There’s an old saying that people quote when something bad happens to them: “It’s times like this when you find out who your friends really are.”

For many of us, it’s one of those times.  Maybe for all of us…

It goes without saying that we live in a very nervous world right now.  I know smart, successful people who understandably refuse to read the news.  Yes, purveyors of news specialize in reporting nasty things.  It’s just that they have such an abundance of it right now! And much of it strikes at a very personal level – job loss, destruction of wealth, uncertainty in quantities we haven’t known in recent memory. It has most of us looking over our collective shoulders…

Looking over shoulder

Which leads me to wonder – when you look over your shoulder, who do you see? If that bad thing happened (or maybe it’s already happened), who is there offering help and support?  We work in a world that largely eschews friendship.  “It’s just business,” we say. But only the person who has to rationalize an action says this.  The person on the receiving end almost always feels like it’s personal.

One of the upsides of this terrible downturn is the opportunity to give each other friendship.  That may look like opening a door to an opportunity, but it just as easily may just be taking a moment to place a phone call, to write a note, or to grab a cup of coffee.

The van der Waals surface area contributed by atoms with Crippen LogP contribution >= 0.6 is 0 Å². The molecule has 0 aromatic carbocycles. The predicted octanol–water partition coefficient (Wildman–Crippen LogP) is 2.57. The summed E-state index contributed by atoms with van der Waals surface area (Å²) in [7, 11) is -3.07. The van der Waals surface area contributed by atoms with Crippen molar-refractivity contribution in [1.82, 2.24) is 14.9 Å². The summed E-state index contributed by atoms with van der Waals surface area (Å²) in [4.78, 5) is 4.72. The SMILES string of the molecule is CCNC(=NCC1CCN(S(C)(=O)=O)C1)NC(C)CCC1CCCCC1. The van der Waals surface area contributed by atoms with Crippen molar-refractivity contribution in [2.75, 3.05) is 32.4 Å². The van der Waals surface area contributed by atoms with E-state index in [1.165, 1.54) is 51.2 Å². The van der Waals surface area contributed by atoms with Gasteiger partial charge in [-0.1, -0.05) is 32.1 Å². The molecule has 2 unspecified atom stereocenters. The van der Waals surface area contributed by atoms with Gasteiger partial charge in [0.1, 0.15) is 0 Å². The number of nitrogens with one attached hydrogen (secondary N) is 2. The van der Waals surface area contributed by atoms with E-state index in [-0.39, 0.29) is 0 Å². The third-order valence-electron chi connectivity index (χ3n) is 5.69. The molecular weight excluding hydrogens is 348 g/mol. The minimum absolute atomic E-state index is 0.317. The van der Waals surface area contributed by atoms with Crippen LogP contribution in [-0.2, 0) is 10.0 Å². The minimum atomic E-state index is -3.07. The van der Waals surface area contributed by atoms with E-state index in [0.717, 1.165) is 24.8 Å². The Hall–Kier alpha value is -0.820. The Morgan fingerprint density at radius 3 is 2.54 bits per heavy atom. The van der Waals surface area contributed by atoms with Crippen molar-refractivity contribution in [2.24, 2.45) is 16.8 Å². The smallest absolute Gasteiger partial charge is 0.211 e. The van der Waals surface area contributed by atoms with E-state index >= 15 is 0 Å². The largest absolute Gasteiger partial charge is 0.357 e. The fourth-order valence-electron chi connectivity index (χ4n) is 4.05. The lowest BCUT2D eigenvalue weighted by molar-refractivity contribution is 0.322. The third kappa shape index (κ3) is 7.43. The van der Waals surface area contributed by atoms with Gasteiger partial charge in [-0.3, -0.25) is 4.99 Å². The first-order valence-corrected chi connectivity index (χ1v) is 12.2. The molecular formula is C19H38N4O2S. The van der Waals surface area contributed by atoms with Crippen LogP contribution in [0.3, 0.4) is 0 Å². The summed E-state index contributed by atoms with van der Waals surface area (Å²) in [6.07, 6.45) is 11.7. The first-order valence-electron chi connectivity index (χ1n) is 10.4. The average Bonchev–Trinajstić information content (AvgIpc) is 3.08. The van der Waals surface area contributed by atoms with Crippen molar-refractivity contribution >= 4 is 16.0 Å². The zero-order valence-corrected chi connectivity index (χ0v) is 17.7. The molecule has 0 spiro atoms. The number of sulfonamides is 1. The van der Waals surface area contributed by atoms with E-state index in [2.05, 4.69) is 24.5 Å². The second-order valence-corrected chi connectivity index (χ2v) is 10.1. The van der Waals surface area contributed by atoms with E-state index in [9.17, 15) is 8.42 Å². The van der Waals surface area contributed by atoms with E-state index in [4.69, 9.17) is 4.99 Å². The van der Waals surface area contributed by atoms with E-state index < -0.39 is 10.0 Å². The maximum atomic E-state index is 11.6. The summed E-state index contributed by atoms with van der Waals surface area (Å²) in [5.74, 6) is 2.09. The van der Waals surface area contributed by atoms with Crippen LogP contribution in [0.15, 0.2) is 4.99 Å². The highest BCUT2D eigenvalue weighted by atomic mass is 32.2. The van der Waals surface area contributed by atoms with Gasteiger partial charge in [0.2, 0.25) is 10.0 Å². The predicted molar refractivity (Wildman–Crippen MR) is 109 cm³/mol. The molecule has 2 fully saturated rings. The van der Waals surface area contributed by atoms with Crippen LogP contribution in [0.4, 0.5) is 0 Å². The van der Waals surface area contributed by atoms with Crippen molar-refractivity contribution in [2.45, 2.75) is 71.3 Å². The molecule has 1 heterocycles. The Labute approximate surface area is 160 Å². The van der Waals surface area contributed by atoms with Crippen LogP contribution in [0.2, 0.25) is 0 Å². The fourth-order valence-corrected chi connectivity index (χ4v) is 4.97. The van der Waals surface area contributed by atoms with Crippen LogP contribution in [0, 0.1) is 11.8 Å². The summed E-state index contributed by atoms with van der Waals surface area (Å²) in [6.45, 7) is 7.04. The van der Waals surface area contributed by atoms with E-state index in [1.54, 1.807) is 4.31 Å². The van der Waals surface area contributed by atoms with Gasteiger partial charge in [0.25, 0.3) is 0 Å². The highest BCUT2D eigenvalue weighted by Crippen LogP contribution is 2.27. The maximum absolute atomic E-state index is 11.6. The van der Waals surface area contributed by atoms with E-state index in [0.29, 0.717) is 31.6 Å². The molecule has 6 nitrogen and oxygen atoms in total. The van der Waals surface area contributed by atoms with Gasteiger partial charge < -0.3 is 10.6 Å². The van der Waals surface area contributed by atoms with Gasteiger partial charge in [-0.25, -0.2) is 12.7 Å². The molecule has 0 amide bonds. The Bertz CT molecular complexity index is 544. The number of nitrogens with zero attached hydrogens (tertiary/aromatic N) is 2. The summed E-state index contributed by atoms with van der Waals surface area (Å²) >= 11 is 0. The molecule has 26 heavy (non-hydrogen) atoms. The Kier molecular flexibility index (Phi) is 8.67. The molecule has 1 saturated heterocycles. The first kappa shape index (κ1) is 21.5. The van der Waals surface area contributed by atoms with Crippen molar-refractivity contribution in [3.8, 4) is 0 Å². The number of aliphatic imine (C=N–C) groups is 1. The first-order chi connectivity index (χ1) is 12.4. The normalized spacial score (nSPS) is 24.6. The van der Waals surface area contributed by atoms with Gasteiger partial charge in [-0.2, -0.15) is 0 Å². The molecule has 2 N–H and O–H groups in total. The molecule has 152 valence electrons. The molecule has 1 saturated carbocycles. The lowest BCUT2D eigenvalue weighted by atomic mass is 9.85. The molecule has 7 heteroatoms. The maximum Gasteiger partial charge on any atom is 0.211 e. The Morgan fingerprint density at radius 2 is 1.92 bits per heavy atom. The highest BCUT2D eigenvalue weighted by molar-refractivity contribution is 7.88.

Extended Hand

When I’m tempted to take my own advice on this, I sometimes wonder, “What do I say?” Then I remember that I don’t have to say much (and it’s probably better if I don’t say much so that I don’t end up looking stupid).  I simply have to tell that person I’ve been thinking about them and ask them how they’re doing.  Most people just like being heard a little bit and sometimes they even get a little clearer by thinking out loud.

Two groups may be reading this and saying, “Yeah, easy for you to say. Sit in my shoes for a moment.” Those two groups are those who have recently had a setback or those leaders who are in the middle of making tough business decisions that will create setbacks for others.  I plan to post specifically about those situations, but I’ll tip my hand here – in both cases, you still have ample opportunities to offer friendship to those around you.  It costs little and can be a big benefit.

For now, look over your shoulder. Who can you count as friends? Be thankful for those people, no matter how few they are. And look at the people around you – who can you befriend right now.  It’s times like these….